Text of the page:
Since I was a senior in high school, I have watched Betty White. Yes, I watched the Golden Girls. Once the Golden Girls program was no longer gracing my television, I thought White’s career would never resurface — I was wrong.
Snickers ran an ad featuring White during the 2009 Super Bowl that resurrected and reinvented White’s career. My first thought about the 30 second time slot, nice move BW. Then I saw the Saturday Night Live skit and thought that White really had some good PR standing behind her. Since White’s début in 2009, her publicists have given their 88-year-old actress a new image and a new marketing strategy.
According to PRNewser, “Due to the popularity of her appearance in a Snickers ad, more than 188,000 people have joined a Facebook group in an effort to make former Golden Girls star Betty White a Saturday Night Live host.”
Publicists have branded White as a crass, quick tongued, grandmother figure, and it has worked. They have reached a new audience that most likely was not a fan before 2009 (myself excluded). White now stars and is featured in numerous sitcoms and talk shows. What’s next? According to a press release, Jerry Leigh is offering Betty White apparel. For a limited time, fans can wear White’s face on t-shirts and sweatshirts by purchasing them through the site hoodiebuddy.com.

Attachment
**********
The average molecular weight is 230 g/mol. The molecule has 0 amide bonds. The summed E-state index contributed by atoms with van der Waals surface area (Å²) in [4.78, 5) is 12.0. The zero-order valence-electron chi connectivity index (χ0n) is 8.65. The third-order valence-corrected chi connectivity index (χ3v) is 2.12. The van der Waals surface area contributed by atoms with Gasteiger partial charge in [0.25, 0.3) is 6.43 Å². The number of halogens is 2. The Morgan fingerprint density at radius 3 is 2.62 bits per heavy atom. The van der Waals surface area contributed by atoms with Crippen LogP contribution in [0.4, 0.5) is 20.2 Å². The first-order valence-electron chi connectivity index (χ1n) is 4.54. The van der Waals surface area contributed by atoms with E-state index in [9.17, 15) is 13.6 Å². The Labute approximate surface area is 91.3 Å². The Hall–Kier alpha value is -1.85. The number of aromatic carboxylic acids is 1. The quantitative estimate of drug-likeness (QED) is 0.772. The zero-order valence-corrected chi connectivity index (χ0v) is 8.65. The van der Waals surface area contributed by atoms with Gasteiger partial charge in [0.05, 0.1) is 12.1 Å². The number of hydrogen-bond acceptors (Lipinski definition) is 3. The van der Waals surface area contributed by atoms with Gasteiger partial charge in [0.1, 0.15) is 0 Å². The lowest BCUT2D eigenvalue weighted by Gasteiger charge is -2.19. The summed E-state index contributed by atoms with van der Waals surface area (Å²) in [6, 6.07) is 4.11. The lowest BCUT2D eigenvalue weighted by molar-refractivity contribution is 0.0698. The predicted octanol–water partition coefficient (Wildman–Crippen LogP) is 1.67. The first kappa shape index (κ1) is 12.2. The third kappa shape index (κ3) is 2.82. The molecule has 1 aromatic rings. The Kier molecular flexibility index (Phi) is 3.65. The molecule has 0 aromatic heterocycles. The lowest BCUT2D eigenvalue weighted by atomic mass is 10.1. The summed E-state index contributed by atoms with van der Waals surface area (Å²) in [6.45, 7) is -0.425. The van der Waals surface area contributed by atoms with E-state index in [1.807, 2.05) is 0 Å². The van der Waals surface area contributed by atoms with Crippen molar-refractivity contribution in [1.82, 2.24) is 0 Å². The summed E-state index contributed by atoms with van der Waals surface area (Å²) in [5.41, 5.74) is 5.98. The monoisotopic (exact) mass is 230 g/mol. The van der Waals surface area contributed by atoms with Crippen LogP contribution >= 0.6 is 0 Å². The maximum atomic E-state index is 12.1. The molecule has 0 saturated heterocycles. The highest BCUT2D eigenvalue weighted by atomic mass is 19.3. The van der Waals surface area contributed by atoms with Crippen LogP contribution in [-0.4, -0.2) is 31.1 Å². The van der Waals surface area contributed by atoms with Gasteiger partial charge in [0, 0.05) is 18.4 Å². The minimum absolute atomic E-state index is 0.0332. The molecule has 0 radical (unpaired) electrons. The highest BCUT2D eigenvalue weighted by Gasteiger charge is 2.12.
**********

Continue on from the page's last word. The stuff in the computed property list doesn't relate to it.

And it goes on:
It is no doubt that White has good publicists who know how to move her career forward in a way that reaches a new and younger audience. But how much is too much? Is there such a thing as too much branding? Could the apparel be an example of this? And most importantly, what is the strategy behind Betty White products?